By YENA SEO, THE WALL STREET JOURNAL (Opinion)
Delegates from the Special Summit on Sustainable Development have gathered at the Harvard National Model United Nations (HNMUN) conference to address development and infrastructure after global crises. The 2014 Ebola outbreak demonstrated the ineffectiveness of the international community to adequately respond to health crises and to facilitate development and reconstruction after such crises, particularly in underdeveloped regions. While the Special Summit on Sustainable Development has made great strides in addressing some of the root issues that prevent effective development and infrastructure, there is still a dire need for more investment in local, community-led initiatives.
Many of the nations seem to be advocating for a top-down approach that would examine the global infrastructure and raise standards for countries. The reasoning behind this approach is that if standards and norms for health infrastructure are higher, countries will be more adequately prepared to deal with potential crises. Several delegations, including representatives from Cuba, argued that the international standards needed to be reexamined and improved.
Although these approaches are necessary and important, they do not address some of the root issues that plagued the international community during the Ebola outbreak. The containment of Ebola did not simply occur because countries such as Sierra Leone and Liberia did not meet adequate standards. Instead, these issues occurred due to lack of cultural competency, poor communication, and a lack of investment into community resources.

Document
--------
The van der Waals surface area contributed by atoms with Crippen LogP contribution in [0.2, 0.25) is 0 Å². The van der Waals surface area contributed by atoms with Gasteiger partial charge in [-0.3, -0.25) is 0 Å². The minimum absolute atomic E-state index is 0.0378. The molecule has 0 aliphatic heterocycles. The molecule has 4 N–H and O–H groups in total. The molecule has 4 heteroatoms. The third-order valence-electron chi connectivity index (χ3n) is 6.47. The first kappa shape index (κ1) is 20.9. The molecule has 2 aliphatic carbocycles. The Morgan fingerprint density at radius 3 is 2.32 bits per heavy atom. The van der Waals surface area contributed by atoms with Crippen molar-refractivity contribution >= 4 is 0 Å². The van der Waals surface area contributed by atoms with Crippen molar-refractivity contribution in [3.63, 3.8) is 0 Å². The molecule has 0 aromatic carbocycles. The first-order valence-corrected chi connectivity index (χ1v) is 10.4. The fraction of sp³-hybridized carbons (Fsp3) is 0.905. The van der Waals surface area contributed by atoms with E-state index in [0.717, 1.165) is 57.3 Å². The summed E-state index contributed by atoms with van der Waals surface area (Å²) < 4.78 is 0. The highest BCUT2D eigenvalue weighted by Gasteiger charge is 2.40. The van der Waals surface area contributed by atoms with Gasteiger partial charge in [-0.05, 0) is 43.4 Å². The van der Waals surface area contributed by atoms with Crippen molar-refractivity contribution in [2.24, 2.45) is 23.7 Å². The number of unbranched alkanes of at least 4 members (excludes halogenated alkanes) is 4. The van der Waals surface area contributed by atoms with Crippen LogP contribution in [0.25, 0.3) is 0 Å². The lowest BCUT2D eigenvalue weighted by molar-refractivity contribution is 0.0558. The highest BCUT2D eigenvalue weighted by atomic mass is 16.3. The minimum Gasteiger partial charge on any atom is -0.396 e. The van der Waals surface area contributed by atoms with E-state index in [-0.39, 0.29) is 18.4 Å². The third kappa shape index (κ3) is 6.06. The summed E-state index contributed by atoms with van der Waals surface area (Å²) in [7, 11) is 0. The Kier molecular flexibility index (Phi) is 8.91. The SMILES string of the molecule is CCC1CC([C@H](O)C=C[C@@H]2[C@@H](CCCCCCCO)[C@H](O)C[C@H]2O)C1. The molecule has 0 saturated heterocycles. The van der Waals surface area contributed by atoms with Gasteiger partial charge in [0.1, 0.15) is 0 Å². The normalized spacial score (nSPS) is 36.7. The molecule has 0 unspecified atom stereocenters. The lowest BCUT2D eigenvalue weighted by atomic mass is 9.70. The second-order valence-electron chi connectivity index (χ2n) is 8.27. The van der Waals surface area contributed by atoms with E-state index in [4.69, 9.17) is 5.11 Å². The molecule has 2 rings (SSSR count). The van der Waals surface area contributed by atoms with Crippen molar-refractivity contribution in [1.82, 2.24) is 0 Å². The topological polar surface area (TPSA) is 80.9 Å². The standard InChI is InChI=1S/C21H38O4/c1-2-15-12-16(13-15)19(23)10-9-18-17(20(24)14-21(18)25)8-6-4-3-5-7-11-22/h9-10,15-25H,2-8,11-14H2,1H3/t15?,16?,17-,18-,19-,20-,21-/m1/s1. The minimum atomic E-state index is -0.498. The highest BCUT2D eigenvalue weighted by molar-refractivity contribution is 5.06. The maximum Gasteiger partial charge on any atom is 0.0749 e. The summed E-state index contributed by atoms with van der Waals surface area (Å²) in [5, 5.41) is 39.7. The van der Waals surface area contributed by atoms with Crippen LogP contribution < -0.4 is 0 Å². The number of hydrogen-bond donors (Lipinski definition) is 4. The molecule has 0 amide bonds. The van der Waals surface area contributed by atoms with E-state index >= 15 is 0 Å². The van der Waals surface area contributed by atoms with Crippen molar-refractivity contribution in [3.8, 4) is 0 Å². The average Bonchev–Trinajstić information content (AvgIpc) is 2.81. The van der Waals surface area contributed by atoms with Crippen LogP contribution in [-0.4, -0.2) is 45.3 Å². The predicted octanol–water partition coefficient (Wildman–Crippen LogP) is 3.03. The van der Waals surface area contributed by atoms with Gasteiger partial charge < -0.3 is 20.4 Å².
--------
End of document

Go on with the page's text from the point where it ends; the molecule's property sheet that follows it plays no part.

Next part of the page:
In many underdeveloped regions of the world, local organizations are able to provide a level of cultural competency that larger, international agencies simply do not have. As a result, these community organizations are able to effectively communicate with citizens who need the aid, and their cultural and geopolitical knowledge of certain regions are of essential value when facilitating development initiatives.
In the case of the Ebola crisis, international agencies such as the American Red Cross, Doctors Without Borders and Catholic Relief Services provided manpower and global resources to contain the outbreak and treat patients. However, it was the strong efforts of local leaders and community organizations that truly complemented these efforts. In Liberia, traditional chiefs from the country’s 16 counties worked with the World Health Organization to assist health workers and take measures against the Ebola virus in their own communities. These leaders were able to travel to citizens in their counties and record radio messages and public relations campaigns in various tribal languages.
One delegation in the Special Summit on Sustainable Development, the Russian Federation, has committed to investing in community resources to combat future crises. The Russian Federation is working with a bloc that emphasizes the importance of local leaders and provides actionable items that would increase cooperation between local organizations, state governments and the international community.
While ensuring cooperation between state governments and global organizations is critical, it is of the utmost importance that the Special Summit on Sustainable Development invest in community-led initiatives. In order to prevent another global disaster such as the Ebola outbreak, a resolution must be wholly comprehensive and invest in improvement on every level.
Delegates in the Special Summit on Development waiting to speak on development after global crises.